Department of Health

Medicinal cannabis information for business and industry

Key messages

  • Medicinal Cannabis is a controlled substance that is regulated by both the Commonwealth and Victorian governments.
  • Any person or entity wanting to possess, sell or supply medicinal cannabis in Victoria will require a licence and / or permit under the Victorian Drugs, Poisons and Controlled Substances Act 1981, if these activities are not exempt or fully covered by the Commonwealth ODC licence.


Through the Victorian Medicinal Cannabis Industry Development PlanExternal Link , the Victorian Government aims to create a medicinal cannabis industry that can supply half of Australia's market for medicinal cannabis by 2028.

If you are looking to invest in Melbourne and Victoria, government assistance may be available depending on the nature, size and potential location of your business. For further information, please visit the Invest Victoria websiteExternal Link .

If you are a small business or just starting out on developing a business, a range of information and support is available through Business VictoriaExternal Link .

Commonwealth regulations

Cultivation and production

The cultivation and production of cannabis in Victoria for medicinal purposes or research relating to medicinal cannabis, is regulated by the Commonwealth Office of Drug Control (ODC) through its national licensing scheme under the Narcotic Drugs Act 1967. The scheme covers obtaining cannabis plants (including seeds, stems or leaves) for the purpose of cultivation, and other related activities such as supply, packaging, transport, storage, possession and control, and the disposal or destruction of cannabis plants, cannabis or cannabis resin.

Cultivation of cannabis plants includes sowing a cannabis seed, planting, growing, tending, nurturing or harvesting a cannabis plant, and grafting, dividing or transplanting a cannabis plant. Production refers to the separation of cannabis and cannabis resin from a cannabis plant.

A person or business interested in cultivating medicinal cannabis in Victoria will need to obtain both a licence and permit from the Commonwealth Office of Drug Control (ODC) to engage in the cultivation and/or production of cannabis for medicinal and/or research purposes. For information on how to obtain these licences and permits, visit the ODC's websiteExternal Link .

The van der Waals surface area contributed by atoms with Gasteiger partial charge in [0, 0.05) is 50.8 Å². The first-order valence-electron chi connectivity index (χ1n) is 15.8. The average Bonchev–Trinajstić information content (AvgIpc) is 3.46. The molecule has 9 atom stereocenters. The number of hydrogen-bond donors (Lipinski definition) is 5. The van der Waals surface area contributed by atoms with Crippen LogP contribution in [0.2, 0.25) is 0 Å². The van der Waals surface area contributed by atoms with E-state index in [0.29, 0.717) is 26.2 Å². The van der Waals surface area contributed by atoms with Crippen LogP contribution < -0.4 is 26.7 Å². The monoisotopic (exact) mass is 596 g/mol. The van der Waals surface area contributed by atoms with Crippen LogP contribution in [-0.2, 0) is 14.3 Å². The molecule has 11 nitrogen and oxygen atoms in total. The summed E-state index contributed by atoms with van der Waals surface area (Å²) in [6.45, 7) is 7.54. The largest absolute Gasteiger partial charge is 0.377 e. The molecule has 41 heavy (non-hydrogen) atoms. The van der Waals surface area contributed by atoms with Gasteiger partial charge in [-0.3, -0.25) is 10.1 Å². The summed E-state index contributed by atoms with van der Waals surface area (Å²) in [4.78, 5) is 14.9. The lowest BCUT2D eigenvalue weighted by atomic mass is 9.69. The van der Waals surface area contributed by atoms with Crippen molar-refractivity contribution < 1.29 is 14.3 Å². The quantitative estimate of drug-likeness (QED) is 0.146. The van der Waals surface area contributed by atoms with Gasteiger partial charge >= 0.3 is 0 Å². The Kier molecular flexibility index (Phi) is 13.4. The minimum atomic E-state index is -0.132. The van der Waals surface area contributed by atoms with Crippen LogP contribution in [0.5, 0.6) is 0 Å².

The licensing and permit provisions in the Narcotic Drugs Act 1967 relating to cannabis cultivation, production and research, operate to the exclusion of State and Territory laws (unless preserved by a regulation under the Narcotic Drugs Act). This means that, provided you are granted permission to carry out cultivation by the ODC, you do not need an additional Victorian licence or permit to cultivate cannabis plants (or to obtain and possess cannabis seeds or to carry out any other activities specified on the relevant ODC cultivation licence) for the purposes of producing cannabis or cannabis resin, or to produce cannabis or cannabis resin, for medicinal or related scientific purposes. Agriculture VictoriaExternal Link is able to offer limited technical advice about cultivating medicinal cannabis as it relates to licensing proprietary genetics, genotyping and chemotyping of plant strains, compliance management and cannabinoid analytical services.


There are Commonwealth and Victorian government regulatory requirements that a manufacturer must comply with before operating in Victoria.

Firstly, a manufacturer must obtain the Commonwealth Office of Drug Control's (ODC) licence and permit for the manufacture of medicinal cannabis under the Narcotics Drugs Act 1967. For information on how to apply for these licences and permits, visit the ODC's websiteExternal Link .

Secondly, depending on the manufacturing activity, it is likely that a manufacturer will require a Good Manufacturing Practice (GMP) licence from the Therapeutic Goods Administration (TGA). This information can be found in the manufacturing therapeutic goods section of the TGA websiteExternal Link .

Finally, as any substance related to cannabis is scheduled under the Poisons Standard, any organisation intending to lawfully supply such substances by wholesale (and possibly conducting manufacturing activities beforehand) must obtain a Victorian poisons licence - discussed in more detail below under Victorian regulations.

Import and export